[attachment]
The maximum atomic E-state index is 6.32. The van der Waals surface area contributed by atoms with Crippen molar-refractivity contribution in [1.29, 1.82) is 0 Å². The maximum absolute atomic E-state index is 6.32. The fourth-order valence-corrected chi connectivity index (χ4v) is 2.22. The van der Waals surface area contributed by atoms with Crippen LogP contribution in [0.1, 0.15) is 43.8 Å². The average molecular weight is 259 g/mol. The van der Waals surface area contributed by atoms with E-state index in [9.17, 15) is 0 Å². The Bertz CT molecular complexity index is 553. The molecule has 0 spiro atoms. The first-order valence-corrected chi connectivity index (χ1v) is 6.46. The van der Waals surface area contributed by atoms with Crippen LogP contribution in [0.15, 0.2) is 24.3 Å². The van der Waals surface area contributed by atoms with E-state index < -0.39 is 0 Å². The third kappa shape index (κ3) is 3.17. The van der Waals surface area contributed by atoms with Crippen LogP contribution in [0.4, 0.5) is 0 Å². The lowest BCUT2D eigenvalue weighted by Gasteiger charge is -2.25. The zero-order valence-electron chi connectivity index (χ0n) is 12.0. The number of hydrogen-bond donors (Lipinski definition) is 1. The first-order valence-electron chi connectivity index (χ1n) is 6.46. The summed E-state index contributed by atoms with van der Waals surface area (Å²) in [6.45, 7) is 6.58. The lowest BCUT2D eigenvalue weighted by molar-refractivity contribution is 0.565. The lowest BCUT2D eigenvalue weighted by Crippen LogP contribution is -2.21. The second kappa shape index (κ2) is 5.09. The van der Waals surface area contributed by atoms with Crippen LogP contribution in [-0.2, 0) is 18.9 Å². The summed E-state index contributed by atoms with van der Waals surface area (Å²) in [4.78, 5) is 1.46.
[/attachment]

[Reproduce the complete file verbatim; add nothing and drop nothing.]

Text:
The maximum atomic E-state index is 6.32. The van der Waals surface area contributed by atoms with Crippen molar-refractivity contribution in [1.29, 1.82) is 0 Å². The maximum absolute atomic E-state index is 6.32. The fourth-order valence-corrected chi connectivity index (χ4v) is 2.22. The van der Waals surface area contributed by atoms with Crippen LogP contribution in [0.1, 0.15) is 43.8 Å². The average molecular weight is 259 g/mol. The van der Waals surface area contributed by atoms with E-state index in [9.17, 15) is 0 Å². The Bertz CT molecular complexity index is 553. The molecule has 0 spiro atoms. The first-order valence-corrected chi connectivity index (χ1v) is 6.46. The van der Waals surface area contributed by atoms with Crippen LogP contribution in [0.15, 0.2) is 24.3 Å². The van der Waals surface area contributed by atoms with E-state index < -0.39 is 0 Å². The third kappa shape index (κ3) is 3.17. The van der Waals surface area contributed by atoms with Crippen LogP contribution in [0.4, 0.5) is 0 Å². The lowest BCUT2D eigenvalue weighted by Gasteiger charge is -2.25. The zero-order valence-electron chi connectivity index (χ0n) is 12.0. The number of hydrogen-bond donors (Lipinski definition) is 1. The first-order valence-electron chi connectivity index (χ1n) is 6.46. The summed E-state index contributed by atoms with van der Waals surface area (Å²) in [6.45, 7) is 6.58. The lowest BCUT2D eigenvalue weighted by molar-refractivity contribution is 0.565. The lowest BCUT2D eigenvalue weighted by Crippen LogP contribution is -2.21. The second kappa shape index (κ2) is 5.09. The van der Waals surface area contributed by atoms with Crippen LogP contribution in [-0.2, 0) is 18.9 Å². The summed E-state index contributed by atoms with van der Waals surface area (Å²) in [4.78, 5) is 1.46.